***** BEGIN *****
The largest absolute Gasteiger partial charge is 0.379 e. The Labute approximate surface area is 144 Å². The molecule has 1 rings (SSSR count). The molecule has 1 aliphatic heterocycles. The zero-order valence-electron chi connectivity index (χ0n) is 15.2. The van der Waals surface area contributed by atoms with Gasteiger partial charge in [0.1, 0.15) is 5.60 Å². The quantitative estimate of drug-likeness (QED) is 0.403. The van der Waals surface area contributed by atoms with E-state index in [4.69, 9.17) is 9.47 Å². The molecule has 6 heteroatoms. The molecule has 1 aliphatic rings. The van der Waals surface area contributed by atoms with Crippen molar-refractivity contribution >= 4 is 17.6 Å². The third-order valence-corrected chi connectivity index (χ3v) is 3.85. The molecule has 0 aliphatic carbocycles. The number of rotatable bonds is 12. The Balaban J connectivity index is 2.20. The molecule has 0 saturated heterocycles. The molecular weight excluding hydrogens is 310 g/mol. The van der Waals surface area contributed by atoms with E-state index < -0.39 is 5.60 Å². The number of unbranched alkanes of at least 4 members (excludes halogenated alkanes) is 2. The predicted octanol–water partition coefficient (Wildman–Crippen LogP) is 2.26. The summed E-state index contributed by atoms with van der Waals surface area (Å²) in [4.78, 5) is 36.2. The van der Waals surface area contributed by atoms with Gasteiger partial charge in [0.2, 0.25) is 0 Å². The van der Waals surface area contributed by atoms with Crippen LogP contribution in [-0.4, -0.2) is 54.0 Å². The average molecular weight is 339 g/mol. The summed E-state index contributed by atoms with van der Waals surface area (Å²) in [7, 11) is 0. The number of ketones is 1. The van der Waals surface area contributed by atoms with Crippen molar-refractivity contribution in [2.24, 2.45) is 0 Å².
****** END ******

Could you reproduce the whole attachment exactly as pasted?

The largest absolute Gasteiger partial charge is 0.379 e. The Labute approximate surface area is 144 Å². The molecule has 1 rings (SSSR count). The molecule has 1 aliphatic heterocycles. The zero-order valence-electron chi connectivity index (χ0n) is 15.2. The van der Waals surface area contributed by atoms with Gasteiger partial charge in [0.1, 0.15) is 5.60 Å². The quantitative estimate of drug-likeness (QED) is 0.403. The van der Waals surface area contributed by atoms with E-state index in [4.69, 9.17) is 9.47 Å². The molecule has 6 heteroatoms. The molecule has 1 aliphatic rings. The van der Waals surface area contributed by atoms with Crippen molar-refractivity contribution >= 4 is 17.6 Å². The third-order valence-corrected chi connectivity index (χ3v) is 3.85. The molecule has 0 aliphatic carbocycles. The number of rotatable bonds is 12. The Balaban J connectivity index is 2.20. The molecule has 0 saturated heterocycles. The molecular weight excluding hydrogens is 310 g/mol. The van der Waals surface area contributed by atoms with E-state index < -0.39 is 5.60 Å². The number of unbranched alkanes of at least 4 members (excludes halogenated alkanes) is 2. The predicted octanol–water partition coefficient (Wildman–Crippen LogP) is 2.26. The summed E-state index contributed by atoms with van der Waals surface area (Å²) in [4.78, 5) is 36.2. The van der Waals surface area contributed by atoms with Gasteiger partial charge in [0.2, 0.25) is 0 Å². The van der Waals surface area contributed by atoms with Crippen LogP contribution in [-0.4, -0.2) is 54.0 Å². The average molecular weight is 339 g/mol. The summed E-state index contributed by atoms with van der Waals surface area (Å²) in [7, 11) is 0. The number of ketones is 1. The van der Waals surface area contributed by atoms with Crippen molar-refractivity contribution in [2.24, 2.45) is 0 Å².